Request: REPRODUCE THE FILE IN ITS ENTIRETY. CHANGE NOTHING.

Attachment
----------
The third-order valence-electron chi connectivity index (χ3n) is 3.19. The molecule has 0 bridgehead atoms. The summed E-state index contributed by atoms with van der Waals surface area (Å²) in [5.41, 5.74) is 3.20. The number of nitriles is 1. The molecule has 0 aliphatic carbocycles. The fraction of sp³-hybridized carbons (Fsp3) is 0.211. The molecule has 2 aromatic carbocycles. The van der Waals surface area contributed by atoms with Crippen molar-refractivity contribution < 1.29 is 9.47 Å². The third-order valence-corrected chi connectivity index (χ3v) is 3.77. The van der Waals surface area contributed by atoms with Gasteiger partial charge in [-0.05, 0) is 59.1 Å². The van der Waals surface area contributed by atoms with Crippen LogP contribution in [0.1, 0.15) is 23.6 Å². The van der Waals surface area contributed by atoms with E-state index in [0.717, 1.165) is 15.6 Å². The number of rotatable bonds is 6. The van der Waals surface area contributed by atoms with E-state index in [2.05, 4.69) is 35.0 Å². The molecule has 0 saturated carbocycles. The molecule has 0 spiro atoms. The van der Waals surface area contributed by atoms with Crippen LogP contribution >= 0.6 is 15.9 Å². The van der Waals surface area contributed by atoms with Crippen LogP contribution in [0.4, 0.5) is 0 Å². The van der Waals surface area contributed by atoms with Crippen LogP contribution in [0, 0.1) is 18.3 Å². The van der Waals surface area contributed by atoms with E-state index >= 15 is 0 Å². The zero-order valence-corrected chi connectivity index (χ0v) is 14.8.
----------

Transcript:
The third-order valence-electron chi connectivity index (χ3n) is 3.19. The molecule has 0 bridgehead atoms. The summed E-state index contributed by atoms with van der Waals surface area (Å²) in [5.41, 5.74) is 3.20. The number of nitriles is 1. The molecule has 0 aliphatic carbocycles. The fraction of sp³-hybridized carbons (Fsp3) is 0.211. The molecule has 2 aromatic carbocycles. The van der Waals surface area contributed by atoms with Crippen molar-refractivity contribution < 1.29 is 9.47 Å². The third-order valence-corrected chi connectivity index (χ3v) is 3.77. The van der Waals surface area contributed by atoms with Gasteiger partial charge in [-0.05, 0) is 59.1 Å². The van der Waals surface area contributed by atoms with Crippen LogP contribution in [0.1, 0.15) is 23.6 Å². The van der Waals surface area contributed by atoms with E-state index in [0.717, 1.165) is 15.6 Å². The number of rotatable bonds is 6. The van der Waals surface area contributed by atoms with E-state index in [2.05, 4.69) is 35.0 Å². The molecule has 0 saturated carbocycles. The molecule has 0 spiro atoms. The van der Waals surface area contributed by atoms with Crippen LogP contribution >= 0.6 is 15.9 Å². The van der Waals surface area contributed by atoms with Crippen LogP contribution in [0.4, 0.5) is 0 Å². The van der Waals surface area contributed by atoms with Crippen LogP contribution in [0, 0.1) is 18.3 Å². The van der Waals surface area contributed by atoms with E-state index >= 15 is 0 Å². The zero-order valence-corrected chi connectivity index (χ0v) is 14.8.